The other day I had an issue at a customer, where the installations of new computers ran without any errors, but once logging in, it was obvious that everything was not right.
The reason why we noticed that something was wrong, was that all new computers that had been installed, were missing the SCEP client. Looking at the server side, everything looked fine, so it had to be something on the client side.
Issues that were present:
1. SCEP was not being installed
2. Fewer Actions than usually for the Configuration Manager client
3. There was no Client Certificate for the client
I’ve seen this before with SCCM 2007, and then the problem was the client was still in Provisioning Mode.
Provisioning Mode is a mode that the client is in during OSD, which blocks policies from being applied during the installation. Once the task sequence is complete, the client should have been brought out of this mode, and get its policies correctly.One easy way to check this is opening the Registry Editor and checking this value:
Sure enough, the client was still in Provisioning Mode.
WHAT IS PROVISIONING MODE?
Provisioning mode is used by SCCM to prevent Group Policy objects to be applied during operating system deployment.
Gary Town has created an in-depth blog post describing SCCM Provisioning Mode.
WHY WAS CLIENT STILL IN PROVISIONING MODE?
When the deployment of a Task Sequence in SCCM is successful, the client should automatically be brought out of Provisioning Mode. Sometimes a step in the Task Sequence might cause this to fail
Before reading the below solution, note that the client is most likely still in Provisioning Mode for a reason. You should start by investigating why this is.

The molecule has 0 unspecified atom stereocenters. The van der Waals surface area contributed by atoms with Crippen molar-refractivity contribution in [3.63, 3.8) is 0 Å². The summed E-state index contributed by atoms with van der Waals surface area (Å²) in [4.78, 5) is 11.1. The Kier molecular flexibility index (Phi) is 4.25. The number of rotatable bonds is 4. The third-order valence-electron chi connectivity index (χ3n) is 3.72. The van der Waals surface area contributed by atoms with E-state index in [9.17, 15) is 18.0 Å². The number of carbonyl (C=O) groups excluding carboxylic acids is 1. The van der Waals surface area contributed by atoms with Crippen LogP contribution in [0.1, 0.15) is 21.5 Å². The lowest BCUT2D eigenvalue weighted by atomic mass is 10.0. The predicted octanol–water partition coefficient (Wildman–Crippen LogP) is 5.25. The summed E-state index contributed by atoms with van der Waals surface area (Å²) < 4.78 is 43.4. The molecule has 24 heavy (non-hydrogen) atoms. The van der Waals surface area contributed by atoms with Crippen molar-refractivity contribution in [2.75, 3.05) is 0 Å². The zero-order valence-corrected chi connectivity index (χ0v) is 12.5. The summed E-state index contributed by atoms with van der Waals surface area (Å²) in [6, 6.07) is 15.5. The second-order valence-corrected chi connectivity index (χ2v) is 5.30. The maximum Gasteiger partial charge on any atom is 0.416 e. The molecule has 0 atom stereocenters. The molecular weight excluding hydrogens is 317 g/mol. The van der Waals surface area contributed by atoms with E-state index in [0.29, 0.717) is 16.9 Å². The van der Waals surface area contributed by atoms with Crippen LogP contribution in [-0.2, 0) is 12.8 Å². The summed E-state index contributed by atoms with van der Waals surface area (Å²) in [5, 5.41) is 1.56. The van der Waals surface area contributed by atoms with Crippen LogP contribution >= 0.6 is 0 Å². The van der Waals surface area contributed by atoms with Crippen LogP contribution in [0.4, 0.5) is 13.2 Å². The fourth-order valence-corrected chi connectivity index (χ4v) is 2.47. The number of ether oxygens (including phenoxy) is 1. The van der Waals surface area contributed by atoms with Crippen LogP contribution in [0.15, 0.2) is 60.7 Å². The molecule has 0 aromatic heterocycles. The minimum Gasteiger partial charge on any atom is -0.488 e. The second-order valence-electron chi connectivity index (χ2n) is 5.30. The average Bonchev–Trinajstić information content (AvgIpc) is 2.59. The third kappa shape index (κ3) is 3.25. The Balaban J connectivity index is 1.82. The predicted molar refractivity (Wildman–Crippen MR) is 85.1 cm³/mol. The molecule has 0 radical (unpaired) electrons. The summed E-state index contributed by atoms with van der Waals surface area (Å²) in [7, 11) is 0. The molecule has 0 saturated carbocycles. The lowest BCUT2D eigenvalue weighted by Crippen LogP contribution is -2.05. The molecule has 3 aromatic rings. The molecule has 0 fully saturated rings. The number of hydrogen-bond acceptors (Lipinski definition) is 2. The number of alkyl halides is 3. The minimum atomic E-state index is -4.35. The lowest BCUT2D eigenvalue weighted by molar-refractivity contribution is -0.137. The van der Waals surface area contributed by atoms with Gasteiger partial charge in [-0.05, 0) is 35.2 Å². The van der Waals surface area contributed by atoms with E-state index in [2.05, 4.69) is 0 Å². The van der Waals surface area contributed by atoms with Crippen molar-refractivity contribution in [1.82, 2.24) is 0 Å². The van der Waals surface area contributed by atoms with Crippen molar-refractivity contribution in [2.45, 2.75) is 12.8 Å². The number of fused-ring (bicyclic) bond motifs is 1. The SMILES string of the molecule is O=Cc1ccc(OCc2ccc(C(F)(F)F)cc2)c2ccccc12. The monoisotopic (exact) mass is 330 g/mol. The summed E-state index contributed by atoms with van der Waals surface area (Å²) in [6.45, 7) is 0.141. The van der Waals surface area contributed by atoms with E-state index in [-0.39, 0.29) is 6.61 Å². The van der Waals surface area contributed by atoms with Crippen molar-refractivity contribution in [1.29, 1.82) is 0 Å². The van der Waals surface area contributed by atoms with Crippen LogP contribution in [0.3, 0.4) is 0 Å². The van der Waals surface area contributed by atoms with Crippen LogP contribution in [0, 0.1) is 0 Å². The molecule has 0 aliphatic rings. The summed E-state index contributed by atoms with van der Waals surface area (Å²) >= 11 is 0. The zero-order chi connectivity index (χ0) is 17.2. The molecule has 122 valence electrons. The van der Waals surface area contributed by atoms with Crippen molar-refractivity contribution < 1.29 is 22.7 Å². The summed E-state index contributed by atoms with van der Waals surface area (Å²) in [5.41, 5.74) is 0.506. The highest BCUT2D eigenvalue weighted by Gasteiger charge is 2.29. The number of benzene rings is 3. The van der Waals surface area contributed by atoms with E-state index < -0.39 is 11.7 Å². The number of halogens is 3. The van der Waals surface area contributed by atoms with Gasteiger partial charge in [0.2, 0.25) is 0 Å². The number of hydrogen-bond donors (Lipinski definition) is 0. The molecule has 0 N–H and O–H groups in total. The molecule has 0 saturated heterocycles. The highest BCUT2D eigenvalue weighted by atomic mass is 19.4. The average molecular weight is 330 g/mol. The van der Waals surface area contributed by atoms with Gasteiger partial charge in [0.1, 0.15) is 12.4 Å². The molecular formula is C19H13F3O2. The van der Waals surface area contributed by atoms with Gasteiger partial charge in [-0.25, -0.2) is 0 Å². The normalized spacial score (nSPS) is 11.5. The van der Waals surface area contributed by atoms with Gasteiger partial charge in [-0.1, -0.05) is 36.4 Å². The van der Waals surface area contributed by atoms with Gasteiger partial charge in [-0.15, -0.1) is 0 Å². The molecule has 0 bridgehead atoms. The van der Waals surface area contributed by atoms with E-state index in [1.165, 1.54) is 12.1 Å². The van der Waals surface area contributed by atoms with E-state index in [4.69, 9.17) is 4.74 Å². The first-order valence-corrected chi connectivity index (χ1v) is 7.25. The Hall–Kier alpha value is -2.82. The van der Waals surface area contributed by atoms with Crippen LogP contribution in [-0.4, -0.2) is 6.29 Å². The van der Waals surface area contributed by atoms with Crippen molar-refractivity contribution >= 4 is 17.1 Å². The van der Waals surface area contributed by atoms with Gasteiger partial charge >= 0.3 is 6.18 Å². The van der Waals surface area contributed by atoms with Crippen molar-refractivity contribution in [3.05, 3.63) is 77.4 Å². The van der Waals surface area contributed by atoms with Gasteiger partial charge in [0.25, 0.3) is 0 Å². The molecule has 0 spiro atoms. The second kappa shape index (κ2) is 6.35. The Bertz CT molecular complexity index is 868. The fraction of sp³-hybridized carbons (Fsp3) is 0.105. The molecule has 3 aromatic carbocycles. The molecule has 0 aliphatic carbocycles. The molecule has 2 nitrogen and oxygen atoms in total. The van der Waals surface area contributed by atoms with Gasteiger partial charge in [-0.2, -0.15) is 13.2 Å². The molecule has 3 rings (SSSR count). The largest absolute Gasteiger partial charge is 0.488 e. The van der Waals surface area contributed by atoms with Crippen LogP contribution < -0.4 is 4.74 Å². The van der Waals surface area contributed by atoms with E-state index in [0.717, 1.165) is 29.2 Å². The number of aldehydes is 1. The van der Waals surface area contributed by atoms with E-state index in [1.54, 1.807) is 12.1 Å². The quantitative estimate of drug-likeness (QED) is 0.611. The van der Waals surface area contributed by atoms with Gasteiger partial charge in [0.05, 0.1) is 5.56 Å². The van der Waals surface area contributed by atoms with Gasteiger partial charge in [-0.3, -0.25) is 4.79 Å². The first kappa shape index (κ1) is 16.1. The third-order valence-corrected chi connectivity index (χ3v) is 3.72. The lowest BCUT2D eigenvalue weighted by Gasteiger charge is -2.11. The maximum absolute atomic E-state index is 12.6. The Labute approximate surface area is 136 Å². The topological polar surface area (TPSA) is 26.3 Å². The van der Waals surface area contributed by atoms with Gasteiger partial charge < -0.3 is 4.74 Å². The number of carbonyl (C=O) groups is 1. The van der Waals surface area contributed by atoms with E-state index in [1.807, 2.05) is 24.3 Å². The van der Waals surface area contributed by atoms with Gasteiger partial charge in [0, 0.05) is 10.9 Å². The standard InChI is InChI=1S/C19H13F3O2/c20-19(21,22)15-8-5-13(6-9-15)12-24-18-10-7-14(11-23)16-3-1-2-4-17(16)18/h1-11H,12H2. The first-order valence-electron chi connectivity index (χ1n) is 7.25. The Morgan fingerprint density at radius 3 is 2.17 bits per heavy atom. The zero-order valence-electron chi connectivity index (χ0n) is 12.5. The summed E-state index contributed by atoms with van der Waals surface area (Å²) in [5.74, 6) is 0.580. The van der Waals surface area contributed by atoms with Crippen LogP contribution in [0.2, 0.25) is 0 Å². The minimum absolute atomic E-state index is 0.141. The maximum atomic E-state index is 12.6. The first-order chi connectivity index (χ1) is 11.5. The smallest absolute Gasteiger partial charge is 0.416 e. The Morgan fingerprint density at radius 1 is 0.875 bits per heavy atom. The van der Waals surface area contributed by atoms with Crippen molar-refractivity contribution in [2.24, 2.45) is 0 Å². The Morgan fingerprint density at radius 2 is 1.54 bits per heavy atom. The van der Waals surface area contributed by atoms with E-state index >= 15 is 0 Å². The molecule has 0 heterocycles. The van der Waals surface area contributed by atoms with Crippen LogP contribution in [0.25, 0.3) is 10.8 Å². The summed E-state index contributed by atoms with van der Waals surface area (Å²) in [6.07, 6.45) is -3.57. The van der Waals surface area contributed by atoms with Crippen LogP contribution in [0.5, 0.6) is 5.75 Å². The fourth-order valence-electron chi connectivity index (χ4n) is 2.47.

The solution is to change the value in the registry and then reinstall the client, but since this happens on almost all new installations, this would be some seriously tedious work.
The easiest solution is to add these two registry changes as seperate command line steps in your Task Sequence after the “Setup Windows and ConfigMgr” step:
REG ADD HKEY_LOCAL_MACHINE\SOFTWARE\Microsoft\CCM\CcmExec /v ProvisioningMode /t REG_SZ /d false /f
REG ADD HKEY_LOCAL_MACHINE\SOFTWARE\Microsoft\CCM\CcmExec /v SystemTaskExcludes /t REG_SZ /d “” /f
Start a new installation and the client should automatically be brought out of Provisioning Mode.
Nickolaj Andersen has also written a good article how to accomplish this using Powershell.
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About the author
Daniel Classon works as a Senior Consultant at Mansoft, focusing on Microsoft Configuration Manager, Windows 10 and Powershell
What are Intel Modern Drivers for Graphics? https://t.co/h2d2GJOyJY #ConfigMgr
New blog post: How to deploy HP BIOS settings using SCCM and Powershell: https://t.co/JVKHBN86pN #sccm #configmgr #PowerShell
@miketerrill On topic of this, this might help with the initial clearing! https://t.co/2NnFlDU6lm @SCConfigMgr @modaly_it thank you for sharing
Friday #WaaS Tip: Record full Build Number Key during IPU. Helps support teams know which patch level was installed at time of upgrade to help correlate if any upgrade issues correspond to a specific patch level of the upgrade build. Blog Post Update coming soon (SetOSDinfo)3